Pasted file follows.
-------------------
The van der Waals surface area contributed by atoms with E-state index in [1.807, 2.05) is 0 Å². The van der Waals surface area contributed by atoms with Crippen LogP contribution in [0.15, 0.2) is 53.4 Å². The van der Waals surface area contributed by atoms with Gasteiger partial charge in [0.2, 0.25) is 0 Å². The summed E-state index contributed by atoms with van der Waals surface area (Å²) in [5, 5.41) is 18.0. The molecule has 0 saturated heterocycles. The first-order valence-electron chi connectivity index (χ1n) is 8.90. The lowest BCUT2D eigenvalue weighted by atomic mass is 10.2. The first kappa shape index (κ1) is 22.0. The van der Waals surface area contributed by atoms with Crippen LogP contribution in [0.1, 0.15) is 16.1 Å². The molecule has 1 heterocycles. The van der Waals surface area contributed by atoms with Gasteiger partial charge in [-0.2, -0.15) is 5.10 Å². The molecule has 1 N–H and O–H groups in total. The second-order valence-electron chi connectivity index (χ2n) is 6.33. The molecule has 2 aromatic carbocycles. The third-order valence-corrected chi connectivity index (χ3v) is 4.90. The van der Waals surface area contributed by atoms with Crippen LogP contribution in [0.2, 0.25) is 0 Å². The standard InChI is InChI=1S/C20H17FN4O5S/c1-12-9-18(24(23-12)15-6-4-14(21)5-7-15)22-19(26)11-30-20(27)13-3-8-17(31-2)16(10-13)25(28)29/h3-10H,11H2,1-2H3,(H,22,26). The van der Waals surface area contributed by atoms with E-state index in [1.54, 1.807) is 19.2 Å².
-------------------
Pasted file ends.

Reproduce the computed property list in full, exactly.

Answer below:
The van der Waals surface area contributed by atoms with E-state index in [1.807, 2.05) is 0 Å². The van der Waals surface area contributed by atoms with Crippen LogP contribution in [0.15, 0.2) is 53.4 Å². The van der Waals surface area contributed by atoms with Gasteiger partial charge in [0.2, 0.25) is 0 Å². The summed E-state index contributed by atoms with van der Waals surface area (Å²) in [5, 5.41) is 18.0. The molecule has 0 saturated heterocycles. The first-order valence-electron chi connectivity index (χ1n) is 8.90. The lowest BCUT2D eigenvalue weighted by atomic mass is 10.2. The first kappa shape index (κ1) is 22.0. The van der Waals surface area contributed by atoms with Crippen LogP contribution in [0.1, 0.15) is 16.1 Å². The molecule has 1 heterocycles. The van der Waals surface area contributed by atoms with Gasteiger partial charge in [-0.2, -0.15) is 5.10 Å². The molecule has 1 N–H and O–H groups in total. The second-order valence-electron chi connectivity index (χ2n) is 6.33. The molecule has 2 aromatic carbocycles. The third-order valence-corrected chi connectivity index (χ3v) is 4.90. The van der Waals surface area contributed by atoms with Crippen LogP contribution in [0.2, 0.25) is 0 Å². The standard InChI is InChI=1S/C20H17FN4O5S/c1-12-9-18(24(23-12)15-6-4-14(21)5-7-15)22-19(26)11-30-20(27)13-3-8-17(31-2)16(10-13)25(28)29/h3-10H,11H2,1-2H3,(H,22,26). The van der Waals surface area contributed by atoms with E-state index in [1.54, 1.807) is 19.2 Å².